Several years ago, they moved to Hernando and lived, as friends, in a small mobile home near where she met her last boyfriend, David Simpson.
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Swanson never had a job in the three years they were together, Simpson said. He didn't think she had worked for years before they met in 2009.
She tended a neighbor's horses and did odd jobs around the house.
Mostly, she studied the Bible.
"Any time you went in the room, she was always in the Bible," Simpson said. "All the time."
The pages of her Bible are worn and crinkled, the edges smudged. The margins swell with notations in neat capital letters. "PEOPLE AND PLACES IMPORTANT," she wrote in the Book of Nehemiah. Hardly a page is free of her careful underlining or highlighting.
She filled pages with passages she had printed from memory.
Swanson was sweet. Wonderful, in Simpson's eyes. Different.
She had her issues.
"She believed she was coming to an end, I believe," Simpson said. "She always told me she was going home. She always told me she was dying of cancer."
Gunnar Swanson said his younger sister was never diagnosed with a mental illness.
He couldn't say what happened. He called her a sympathetic and understanding person.
"It was almost like she took their pain on as her own," he said.
Pastor David Brockhoff of the Holy Trinity Lutheran Church in Masaryktown said Swanson was kind, frequently giving him little cards of encouragement that always included a prayer.
"She had a very sensitive personality," Brockhoff said of Swanson, who attended his church regularly, though was not an official member. "She would really either express a lot of joy or show that she was struggling with something."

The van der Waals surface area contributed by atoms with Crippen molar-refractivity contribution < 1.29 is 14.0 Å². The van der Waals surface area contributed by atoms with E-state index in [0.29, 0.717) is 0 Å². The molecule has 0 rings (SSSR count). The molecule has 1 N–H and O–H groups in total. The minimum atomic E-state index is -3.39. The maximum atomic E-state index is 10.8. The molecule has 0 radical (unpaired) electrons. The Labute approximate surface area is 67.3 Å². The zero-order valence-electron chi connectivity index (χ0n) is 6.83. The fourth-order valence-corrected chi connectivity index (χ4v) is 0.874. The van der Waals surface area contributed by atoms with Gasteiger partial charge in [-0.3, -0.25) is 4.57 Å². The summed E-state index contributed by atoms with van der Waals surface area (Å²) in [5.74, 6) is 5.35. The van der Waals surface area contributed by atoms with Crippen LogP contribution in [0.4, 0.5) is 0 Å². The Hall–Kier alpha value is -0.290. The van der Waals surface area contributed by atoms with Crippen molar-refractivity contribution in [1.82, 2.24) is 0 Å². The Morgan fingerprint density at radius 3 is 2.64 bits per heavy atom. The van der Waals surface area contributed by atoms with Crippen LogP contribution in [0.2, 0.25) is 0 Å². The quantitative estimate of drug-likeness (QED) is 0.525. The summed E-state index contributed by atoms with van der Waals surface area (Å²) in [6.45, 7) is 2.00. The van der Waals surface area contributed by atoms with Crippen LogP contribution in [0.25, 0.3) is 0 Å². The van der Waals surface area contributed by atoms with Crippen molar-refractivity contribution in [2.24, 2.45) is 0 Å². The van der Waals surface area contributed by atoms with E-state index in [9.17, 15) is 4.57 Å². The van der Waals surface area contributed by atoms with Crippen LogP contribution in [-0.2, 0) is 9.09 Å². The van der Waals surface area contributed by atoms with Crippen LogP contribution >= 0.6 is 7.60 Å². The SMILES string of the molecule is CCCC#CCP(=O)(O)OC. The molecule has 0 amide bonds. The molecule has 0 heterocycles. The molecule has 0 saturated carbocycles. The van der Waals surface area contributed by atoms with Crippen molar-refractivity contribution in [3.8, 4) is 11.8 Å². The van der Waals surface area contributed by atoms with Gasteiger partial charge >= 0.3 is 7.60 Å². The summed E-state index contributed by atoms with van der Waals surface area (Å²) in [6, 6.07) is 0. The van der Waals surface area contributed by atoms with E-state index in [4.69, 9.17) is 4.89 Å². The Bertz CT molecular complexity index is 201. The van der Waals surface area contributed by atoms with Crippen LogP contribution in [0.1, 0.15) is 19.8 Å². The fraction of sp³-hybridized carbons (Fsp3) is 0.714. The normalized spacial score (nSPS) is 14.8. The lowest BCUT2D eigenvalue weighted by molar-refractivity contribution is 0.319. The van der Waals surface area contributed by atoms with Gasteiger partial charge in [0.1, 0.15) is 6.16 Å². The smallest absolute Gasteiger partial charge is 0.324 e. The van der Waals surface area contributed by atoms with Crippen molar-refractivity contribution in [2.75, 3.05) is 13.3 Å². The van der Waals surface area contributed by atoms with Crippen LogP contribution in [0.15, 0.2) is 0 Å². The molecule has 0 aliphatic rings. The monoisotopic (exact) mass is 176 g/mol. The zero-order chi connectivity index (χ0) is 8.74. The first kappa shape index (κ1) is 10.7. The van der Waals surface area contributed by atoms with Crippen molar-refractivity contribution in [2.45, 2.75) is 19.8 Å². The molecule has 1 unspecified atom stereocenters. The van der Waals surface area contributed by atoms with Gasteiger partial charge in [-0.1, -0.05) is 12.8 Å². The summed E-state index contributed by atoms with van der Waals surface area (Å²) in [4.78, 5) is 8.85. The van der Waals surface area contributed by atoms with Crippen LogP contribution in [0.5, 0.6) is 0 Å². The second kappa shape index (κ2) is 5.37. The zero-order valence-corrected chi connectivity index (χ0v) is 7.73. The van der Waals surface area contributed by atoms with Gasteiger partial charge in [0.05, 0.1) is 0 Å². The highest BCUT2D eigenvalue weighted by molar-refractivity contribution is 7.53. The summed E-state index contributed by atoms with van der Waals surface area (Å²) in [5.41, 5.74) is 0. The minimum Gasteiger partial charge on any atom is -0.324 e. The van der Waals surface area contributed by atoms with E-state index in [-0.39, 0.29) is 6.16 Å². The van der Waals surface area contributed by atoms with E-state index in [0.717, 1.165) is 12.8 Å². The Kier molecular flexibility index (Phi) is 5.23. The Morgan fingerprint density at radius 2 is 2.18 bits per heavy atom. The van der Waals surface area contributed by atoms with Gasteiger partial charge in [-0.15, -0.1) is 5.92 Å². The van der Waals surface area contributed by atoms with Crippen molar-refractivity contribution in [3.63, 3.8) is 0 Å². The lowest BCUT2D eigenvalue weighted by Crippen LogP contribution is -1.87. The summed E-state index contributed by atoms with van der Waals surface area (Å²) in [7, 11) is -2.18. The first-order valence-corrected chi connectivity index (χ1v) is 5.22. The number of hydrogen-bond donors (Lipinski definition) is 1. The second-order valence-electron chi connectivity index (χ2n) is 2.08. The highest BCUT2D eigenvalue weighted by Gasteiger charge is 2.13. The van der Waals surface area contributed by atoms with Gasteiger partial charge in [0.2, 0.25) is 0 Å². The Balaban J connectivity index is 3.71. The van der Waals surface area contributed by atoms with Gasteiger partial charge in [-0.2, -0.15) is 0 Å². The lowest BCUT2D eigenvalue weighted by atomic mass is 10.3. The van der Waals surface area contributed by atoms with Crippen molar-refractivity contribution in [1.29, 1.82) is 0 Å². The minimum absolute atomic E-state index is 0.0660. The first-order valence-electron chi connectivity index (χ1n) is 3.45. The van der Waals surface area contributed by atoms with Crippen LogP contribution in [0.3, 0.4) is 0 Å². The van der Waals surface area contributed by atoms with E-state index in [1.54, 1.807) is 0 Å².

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Nobody yet has an answer to the question on everyone's mind:
How did this happen?
"No one would have seen a break with reality like that," Brockhoff said. "Clearly, something big happened."
Her brother couldn't imagine how his sister came to be carrying a weapon. Or nude. She always wore long sleeves and pants — even socks with sandals.
No one suspected heavy drugs or alcohol were involved.
Swanson occasionally smoked marijuana and took over-the-counter sleeping medicine, but that was it, Simpson said.
But Simpson did notice a change in his girlfriend in the few days leading up to the Oct. 20 incident.
She had become worried about some political differences and discussion of some church members' financial problems at Bible study the previous weeks, Simpson said.
"She was different. Totally different," he said. "She kept saying, 'My brain won't shut off.' "
She had difficulty sleeping and would wake up to scribble lines from the Bible.
"I could just tell it in her eyes," he said. "She wasn't the Marie — the Boo Boo — I knew."
She told Simpson that everything would be back to normal after the Nov. 6 election. He was concerned but didn't think it was that serious.
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Simpson left for work that Saturday at 6:45 a.m.
She was awake. He told her she should go back to bed.
He gave her a hug and kissed her goodbye.
"I'll be back," he said.
"Okay," she said.
And he left for the day.
Danny Valentine can be reached at firstname.lastname@example.org or (352) 848-1432. Reach him on Twitter @HernandoTimes.